Here are my (personal) perspectives on some of the key findings in this report.
“All corporations will gear up on Staff to Manage social business, yet investment in Training and Education will be low.” The double-edged sword. The difficult, yet necessary, trade-off decision practitioners need to make. If budgets (and resources might I add) were infinite (or much larger), training and education would be higher on the priority list to receive more funding. I think today many practicing companies (at least on the Intermediate and Advanced levels) already have some level of internal training in place. The question for them is really about providing the next level of training as their social practitioners have moved beyond “Training 101”. Their questions have become more elaborate and detailed. How can practitioners bridge this gap while waiting for the wallets to open up? On page 8, Altimeter mentions external resources to tap into so I’ll skip those. Complement those suggestions with internal informal learning programs such as 1) company-wide best practices sharing by advanced internal practitioners, 2) inter-company best practices sharing and collaboration, and 3) company-wide best practices sharing by your trusted vendors and agencies.
“Corporations will fail to leverage the social graph and continue to rely on traditional advertising and marketing tactics.” I just want to point you to some of my earlier posts on this topic, need I say more?
• 3 Social Media Practices That Make Me Itch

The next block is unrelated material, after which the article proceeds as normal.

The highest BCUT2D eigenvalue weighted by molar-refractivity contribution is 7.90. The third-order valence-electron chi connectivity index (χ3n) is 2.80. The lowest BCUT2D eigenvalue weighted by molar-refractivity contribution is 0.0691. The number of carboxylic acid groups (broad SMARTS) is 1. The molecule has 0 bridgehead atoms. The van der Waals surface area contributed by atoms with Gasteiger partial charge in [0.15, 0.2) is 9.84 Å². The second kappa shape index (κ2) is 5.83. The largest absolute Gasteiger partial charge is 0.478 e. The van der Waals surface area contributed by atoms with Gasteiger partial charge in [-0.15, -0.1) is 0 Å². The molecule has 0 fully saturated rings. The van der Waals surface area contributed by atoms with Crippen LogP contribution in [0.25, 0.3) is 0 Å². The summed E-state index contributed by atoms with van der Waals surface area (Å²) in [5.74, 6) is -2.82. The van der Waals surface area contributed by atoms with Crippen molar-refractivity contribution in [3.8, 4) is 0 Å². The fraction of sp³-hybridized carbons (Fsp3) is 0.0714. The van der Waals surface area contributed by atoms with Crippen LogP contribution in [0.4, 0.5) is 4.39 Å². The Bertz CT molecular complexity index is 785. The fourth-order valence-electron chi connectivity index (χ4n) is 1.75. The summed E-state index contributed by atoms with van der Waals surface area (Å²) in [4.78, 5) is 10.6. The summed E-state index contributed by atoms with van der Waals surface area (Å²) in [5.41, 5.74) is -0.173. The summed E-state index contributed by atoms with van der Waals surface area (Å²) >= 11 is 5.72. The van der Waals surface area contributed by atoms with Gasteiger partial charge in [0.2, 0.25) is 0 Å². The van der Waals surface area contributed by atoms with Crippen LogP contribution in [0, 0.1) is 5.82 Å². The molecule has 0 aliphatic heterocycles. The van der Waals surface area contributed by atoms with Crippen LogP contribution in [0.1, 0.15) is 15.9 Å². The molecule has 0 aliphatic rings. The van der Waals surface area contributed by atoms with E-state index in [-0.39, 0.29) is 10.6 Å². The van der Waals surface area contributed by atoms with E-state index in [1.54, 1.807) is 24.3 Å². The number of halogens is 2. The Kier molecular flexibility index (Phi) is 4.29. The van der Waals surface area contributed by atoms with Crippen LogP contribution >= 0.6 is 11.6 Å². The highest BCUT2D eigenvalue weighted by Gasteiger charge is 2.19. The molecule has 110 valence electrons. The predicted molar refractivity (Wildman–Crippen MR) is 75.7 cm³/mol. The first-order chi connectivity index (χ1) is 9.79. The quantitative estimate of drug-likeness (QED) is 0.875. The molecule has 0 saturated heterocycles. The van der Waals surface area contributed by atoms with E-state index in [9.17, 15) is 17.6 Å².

• Quick Tips to Plan Your Social Media Engagement: 4P Framework
• Social Media Engagement: Integrating It Into Your Business
What this means is social business is just business. Social media is not one person’s job and it’s not just another series of platforms to push your marketing messages to.
“Advanced buyers will seek specialized expertise from Boutique Agencies.” The only thing I would add here is “Boutique Agencies (or Social Vendors) that can scale. This is a big thing for large organizations. Why? Because it's just like dating: you like somebody, you will want to spend time with them. If we like you and have had a good experience with you, we will tell others within the company about you and at some point, chances are they will want to work with you too. So if you’re not ready to scale or if you have taken on too much, please be honest with us. Let us know. We’d rather work with you on a later project than have a (series of) bad experience(s) with you... We talk to each other. We ask each other for recommendations. We share the good stuff…and the bad stuff. That’s how WOM/social media works internally.
As promised, here is the report. Enjoy, it’s a good read.
How Corporations Should Prioritize Social Business Budgets
View more documents from Jeremiah Owyang.